John Balbus, M.D., M.P.H., is Chief Health Scientist.
We and many others have made analogies between nanoparticles and asbestos. The purpose of the analogy has generally been to emphasize the long latency that can occur between exposure to toxic materials and the development and subsequent recognition of disease arising from that exposure. And, of course, the enormous legal and financial burden of failing to adequately consider risks before allowing widespread exposure. But a new study suggests that the analogy may be even stronger than we thought: It may extend to the capacity to cause mesothelioma, the rare form of cancer associated with exposure to asbestos.
In a recent study published in the Journal of Toxicological Sciences, researchers at Japan’s National Institute of Health Sciences injected commercial multi-walled carbon nanotubes (MWCNTs) into the peritoneal cavities of mice that were bred to be especially susceptible to mesothelioma. (The peritoneal cavity is the space between the abdominal organs and abdominal wall that is lined with mesothelial cells, which can give rise to mesotheliomas).
They compared the mice’s response to injected MWCNTs to the response to crocidolite asbestos (the form of asbestos most strongly associated with mesothelioma), and also to fullerenes. They found that the potency of MWCNTs in causing mesotheliomas in these mice was at least as high as the asbestos. In contrast, fullerenes did not cause any mesotheliomas.
The physicochemical characteristics of MWCNTs are similar in many ways to asbestos. Both are rigid, rod-like shapes with a high length to width (aspect) ratio and lengths that can extend to 5 microns or longer. Both are biopersistent and contain iron. Given that all of these characteristics collectively contribute to the carcinogenicity of asbestos, this study suggests these same characteristics may cause MWCNTs to be carcinogenic as well.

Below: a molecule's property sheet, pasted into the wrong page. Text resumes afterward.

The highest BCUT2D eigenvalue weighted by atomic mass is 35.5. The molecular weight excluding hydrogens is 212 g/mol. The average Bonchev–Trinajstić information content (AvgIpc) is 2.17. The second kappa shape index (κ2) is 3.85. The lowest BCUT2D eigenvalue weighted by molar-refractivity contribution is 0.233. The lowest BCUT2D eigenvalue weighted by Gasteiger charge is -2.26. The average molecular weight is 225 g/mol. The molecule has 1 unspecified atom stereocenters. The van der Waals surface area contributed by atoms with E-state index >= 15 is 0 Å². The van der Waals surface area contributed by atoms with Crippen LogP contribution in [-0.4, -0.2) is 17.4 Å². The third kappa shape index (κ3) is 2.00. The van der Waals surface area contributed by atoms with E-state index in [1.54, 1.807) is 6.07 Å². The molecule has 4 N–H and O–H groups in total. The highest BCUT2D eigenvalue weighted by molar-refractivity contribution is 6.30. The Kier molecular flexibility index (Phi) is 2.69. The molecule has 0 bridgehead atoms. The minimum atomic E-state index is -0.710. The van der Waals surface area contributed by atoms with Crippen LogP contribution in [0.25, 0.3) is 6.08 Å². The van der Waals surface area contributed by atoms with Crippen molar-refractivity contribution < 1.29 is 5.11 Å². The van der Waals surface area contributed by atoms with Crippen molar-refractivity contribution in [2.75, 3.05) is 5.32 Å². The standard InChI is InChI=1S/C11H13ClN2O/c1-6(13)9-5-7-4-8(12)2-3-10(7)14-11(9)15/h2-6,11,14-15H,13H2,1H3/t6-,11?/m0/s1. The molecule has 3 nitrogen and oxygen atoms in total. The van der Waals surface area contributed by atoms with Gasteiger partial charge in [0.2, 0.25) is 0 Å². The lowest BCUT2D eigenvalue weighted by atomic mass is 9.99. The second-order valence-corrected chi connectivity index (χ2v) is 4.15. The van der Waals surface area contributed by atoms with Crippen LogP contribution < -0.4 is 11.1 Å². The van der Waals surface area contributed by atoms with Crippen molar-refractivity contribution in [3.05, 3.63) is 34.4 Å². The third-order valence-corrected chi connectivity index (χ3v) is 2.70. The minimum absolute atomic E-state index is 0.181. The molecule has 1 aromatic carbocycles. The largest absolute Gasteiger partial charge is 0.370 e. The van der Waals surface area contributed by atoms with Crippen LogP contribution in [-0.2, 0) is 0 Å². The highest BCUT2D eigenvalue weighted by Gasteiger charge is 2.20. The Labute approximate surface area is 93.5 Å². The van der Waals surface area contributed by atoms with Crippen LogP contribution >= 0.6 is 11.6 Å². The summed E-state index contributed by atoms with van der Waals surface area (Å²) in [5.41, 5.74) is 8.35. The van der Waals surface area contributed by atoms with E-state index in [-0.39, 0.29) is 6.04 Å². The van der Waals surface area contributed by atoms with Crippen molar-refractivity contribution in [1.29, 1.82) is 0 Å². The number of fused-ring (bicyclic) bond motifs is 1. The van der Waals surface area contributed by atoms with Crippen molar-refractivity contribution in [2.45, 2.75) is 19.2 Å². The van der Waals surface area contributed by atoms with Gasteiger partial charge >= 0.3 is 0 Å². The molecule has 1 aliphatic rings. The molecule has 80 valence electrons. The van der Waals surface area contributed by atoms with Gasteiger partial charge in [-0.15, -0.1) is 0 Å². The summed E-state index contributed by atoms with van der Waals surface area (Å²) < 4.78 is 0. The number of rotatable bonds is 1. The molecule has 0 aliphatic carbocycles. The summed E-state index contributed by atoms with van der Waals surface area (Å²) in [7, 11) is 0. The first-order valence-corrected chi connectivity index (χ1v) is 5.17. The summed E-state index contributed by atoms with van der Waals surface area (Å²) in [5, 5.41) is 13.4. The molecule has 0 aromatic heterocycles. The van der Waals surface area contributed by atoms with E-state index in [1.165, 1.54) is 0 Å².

This study doesn’t prove that inhaling MWCNTs causes mesothelioma; it would first have to be shown that inhaled MWCNTs can make their way through the lung to contact mesothelial cells, and then persist there long enough to initiate carcinogenesis in less susceptible animals. Asbestos does this, of course, and there’s no obvious reason why MWCNTs should behave differently. More pieces of the puzzle need to be filled to demonstrate the actual degree of risk, but this is clearly a large red flag.
Because MWCNTs, unlike asbestos, are deliberately engineered, it’s possible that characteristics like iron content and fiber length may be controlled to render the tubes less or even non-carcinogenic. But with the wide variations noted for single-walled carbon nanotubes (see our earlier post), manufacturers of MWCNTs would have to demonstrate the ability to manufacture product consistently to specifications, and users of MWCNTs would need to be wary of variations from producer to producer. In the meantime, researchers developing and using MWCNTs, especially for applications that could yield long-term exposures, such as incorporation into hip prostheses, need to proceed with extreme caution and carefully assess the potential for carcinogenicity from their devices.